+44 203 808 8299
Vishal Marria, CEO of the London-based firm, speaks with Business Cloud about the headache of real-time fraud prevention
Vishal Marria has worked in the data and financial crime space since 2005, leading global teams in financial services, fraud and compliance at giants including BAE Systems and EY.
The CEO began FinTech firm Quantexa in March 2016 after becoming frustrated by large organisations’ inability to make intelligent decisions based on data lakes accumulated at the cost of millions of pounds.
“The question kept coming up: ‘I’ve got the data set and incredible talent in my business, but what problem am I solving?’” he told BusinessCloud.
Quantexa matches external data to that within an organisation, such as a bank or financial services firm, to allow that firm to build a contextual picture of its clients and effectively manage risk.
External data could include that found on Companies House to ascertain whether an applicant for a loan, for example, is a director of a company or not; financial sanctions imposed on an individual in the past; or global news stories.
This can then enrich the internal data, such as transactional history around a bank account.
“Using our contextual monitoring, you could look at my name, address and telephone number and connect that information together to form a view of Vishal Marria,” said Marria.
“But we live in a world where we have bad data quality and missing information, so this is quite a challenge when an organisation is analysing billions of records.
“We are able to build a contextual view of a customer at scale and in real-time: Vishal and his wife are married and share the same address and home telephone number; he is paid a salary every month from Quantexa Limited; he spends his money on grocery shopping, clothes and in paying utility bills. You can quickly ascertain that Vish is a real person doing real behaviour.
“But what if you have four or five people connected together who are not acting in a normal fashion? The question may be: how do they live? What do they do? Why are random cash payments made into their account at irregular intervals? From that context, you may decide that they have taken over someone’s details or created fictitious IDs to open up bank accounts.
“I’ve seen patterns where someone has come to the country on a student visa for a few years and returned to their country, but before they left, a fraudster may have met them and offered to buy their bank account.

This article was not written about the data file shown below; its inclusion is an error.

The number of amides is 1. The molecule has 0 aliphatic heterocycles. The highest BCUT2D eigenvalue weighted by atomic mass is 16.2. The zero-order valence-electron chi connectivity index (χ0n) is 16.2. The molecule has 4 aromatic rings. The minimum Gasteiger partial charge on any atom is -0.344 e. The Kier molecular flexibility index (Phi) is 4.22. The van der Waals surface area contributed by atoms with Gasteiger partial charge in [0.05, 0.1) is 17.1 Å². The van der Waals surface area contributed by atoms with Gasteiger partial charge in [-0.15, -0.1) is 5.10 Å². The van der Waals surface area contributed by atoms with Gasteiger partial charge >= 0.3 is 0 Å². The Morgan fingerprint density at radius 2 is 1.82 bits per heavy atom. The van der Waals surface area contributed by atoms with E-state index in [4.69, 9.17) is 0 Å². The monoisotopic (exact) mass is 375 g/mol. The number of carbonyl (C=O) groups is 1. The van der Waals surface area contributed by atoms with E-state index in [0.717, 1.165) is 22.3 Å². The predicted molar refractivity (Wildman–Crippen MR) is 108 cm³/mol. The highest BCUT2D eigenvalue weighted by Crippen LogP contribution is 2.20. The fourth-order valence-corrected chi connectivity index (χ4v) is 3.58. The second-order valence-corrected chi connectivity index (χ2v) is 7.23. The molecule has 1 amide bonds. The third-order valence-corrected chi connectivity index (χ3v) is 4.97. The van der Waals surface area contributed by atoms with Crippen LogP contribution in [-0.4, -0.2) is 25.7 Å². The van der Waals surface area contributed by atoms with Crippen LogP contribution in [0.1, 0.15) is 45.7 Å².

“For £500 or so the fraudster may have bought a bank account with four years of credit history – now he goes to town. He can spend out the limit, take out loans… the bank will write it off as a loss because the student isn’t there anymore. But ultimately the public will suffer because these costs are always passed down through the ranks back to normal people.”
Marria started out as a coder, having earned a first class undergraduate degree in computer science then a masters in information security, both from Royal Holloway University of London.
He says Quantexa is already moving into the oil, gas and government sectors alongside its core market of financial services. It turned over £1.3m in 2016 with a projected turnover of £6m in 2017 and plans to grow the staff to 80 by January.
Insight into customer behaviour for retailers is another potentially huge market. Marria says the ability to operate in a wide range of sectors means the four-year target of £40m is achievable.
“We won the Swift Innotribe award which gave us critical reconciliation to the market: it showed that we were tackling a massive problem head-on and not merely a solution looking for a problem,” he said. “On the back of that we are now working in the payments space with Swift, which is a great area to be in.”
Quantexa is also currently involved in a four-month Microsoft Accelerator programme which is aimed at developing a SaaS model of its tech – opening it up for use by smaller clients in 2018.
Quantexa, a name derived from quantity of analytics and exabyte of data – “combining analytics and Big Data” – raised $3.3m in Series A funding in March from HSBC and Albion Ventures. HSBC is also using the product as a client.
The London firm is already expanding internationally, with offices in Sydney, Brussels and New York City.
“Over time I expect the Americas will become our biggest market, from Toronto [in Canada] down through the United States, into Latin America and maybe even South America,” said Marria.